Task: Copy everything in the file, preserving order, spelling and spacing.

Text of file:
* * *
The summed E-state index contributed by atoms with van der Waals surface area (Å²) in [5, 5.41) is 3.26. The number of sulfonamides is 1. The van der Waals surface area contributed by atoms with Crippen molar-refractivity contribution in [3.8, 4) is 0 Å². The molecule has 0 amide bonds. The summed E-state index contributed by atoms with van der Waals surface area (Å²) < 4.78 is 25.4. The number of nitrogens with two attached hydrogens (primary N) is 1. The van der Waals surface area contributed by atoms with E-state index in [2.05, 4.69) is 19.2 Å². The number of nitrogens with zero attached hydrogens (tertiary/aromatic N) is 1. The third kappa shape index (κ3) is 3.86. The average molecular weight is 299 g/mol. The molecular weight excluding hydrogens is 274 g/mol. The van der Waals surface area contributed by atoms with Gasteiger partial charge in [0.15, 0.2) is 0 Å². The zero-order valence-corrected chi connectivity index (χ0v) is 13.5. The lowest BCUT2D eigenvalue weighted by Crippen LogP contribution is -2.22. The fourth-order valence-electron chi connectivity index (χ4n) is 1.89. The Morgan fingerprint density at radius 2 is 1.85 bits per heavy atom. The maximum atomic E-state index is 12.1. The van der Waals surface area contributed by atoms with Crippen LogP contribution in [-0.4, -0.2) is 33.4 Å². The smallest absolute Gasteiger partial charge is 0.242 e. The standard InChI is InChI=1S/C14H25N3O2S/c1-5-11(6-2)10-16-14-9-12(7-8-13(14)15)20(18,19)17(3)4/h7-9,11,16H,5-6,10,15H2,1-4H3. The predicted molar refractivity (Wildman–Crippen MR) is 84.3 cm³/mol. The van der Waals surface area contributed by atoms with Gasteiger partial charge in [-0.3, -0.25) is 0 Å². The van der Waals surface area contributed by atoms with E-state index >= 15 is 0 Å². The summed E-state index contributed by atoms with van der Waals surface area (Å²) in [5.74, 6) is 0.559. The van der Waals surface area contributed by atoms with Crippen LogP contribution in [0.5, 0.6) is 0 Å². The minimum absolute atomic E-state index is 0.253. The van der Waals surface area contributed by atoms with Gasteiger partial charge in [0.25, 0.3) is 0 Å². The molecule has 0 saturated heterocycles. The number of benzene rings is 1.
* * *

The summed E-state index contributed by atoms with van der Waals surface area (Å²) in [5, 5.41) is 3.26. The number of sulfonamides is 1. The van der Waals surface area contributed by atoms with Crippen molar-refractivity contribution in [3.8, 4) is 0 Å². The molecule has 0 amide bonds. The summed E-state index contributed by atoms with van der Waals surface area (Å²) < 4.78 is 25.4. The number of nitrogens with two attached hydrogens (primary N) is 1. The van der Waals surface area contributed by atoms with E-state index in [2.05, 4.69) is 19.2 Å². The number of nitrogens with zero attached hydrogens (tertiary/aromatic N) is 1. The third kappa shape index (κ3) is 3.86. The average molecular weight is 299 g/mol. The molecular weight excluding hydrogens is 274 g/mol. The van der Waals surface area contributed by atoms with Gasteiger partial charge in [0.15, 0.2) is 0 Å². The zero-order valence-corrected chi connectivity index (χ0v) is 13.5. The lowest BCUT2D eigenvalue weighted by Crippen LogP contribution is -2.22. The fourth-order valence-electron chi connectivity index (χ4n) is 1.89. The Morgan fingerprint density at radius 2 is 1.85 bits per heavy atom. The maximum atomic E-state index is 12.1. The van der Waals surface area contributed by atoms with Crippen LogP contribution in [-0.4, -0.2) is 33.4 Å². The smallest absolute Gasteiger partial charge is 0.242 e. The standard InChI is InChI=1S/C14H25N3O2S/c1-5-11(6-2)10-16-14-9-12(7-8-13(14)15)20(18,19)17(3)4/h7-9,11,16H,5-6,10,15H2,1-4H3. The predicted molar refractivity (Wildman–Crippen MR) is 84.3 cm³/mol. The van der Waals surface area contributed by atoms with Gasteiger partial charge in [-0.3, -0.25) is 0 Å². The van der Waals surface area contributed by atoms with E-state index >= 15 is 0 Å². The summed E-state index contributed by atoms with van der Waals surface area (Å²) in [5.74, 6) is 0.559. The van der Waals surface area contributed by atoms with Crippen LogP contribution in [0.5, 0.6) is 0 Å². The minimum absolute atomic E-state index is 0.253. The van der Waals surface area contributed by atoms with Gasteiger partial charge in [0.25, 0.3) is 0 Å². The molecule has 0 saturated heterocycles. The number of benzene rings is 1.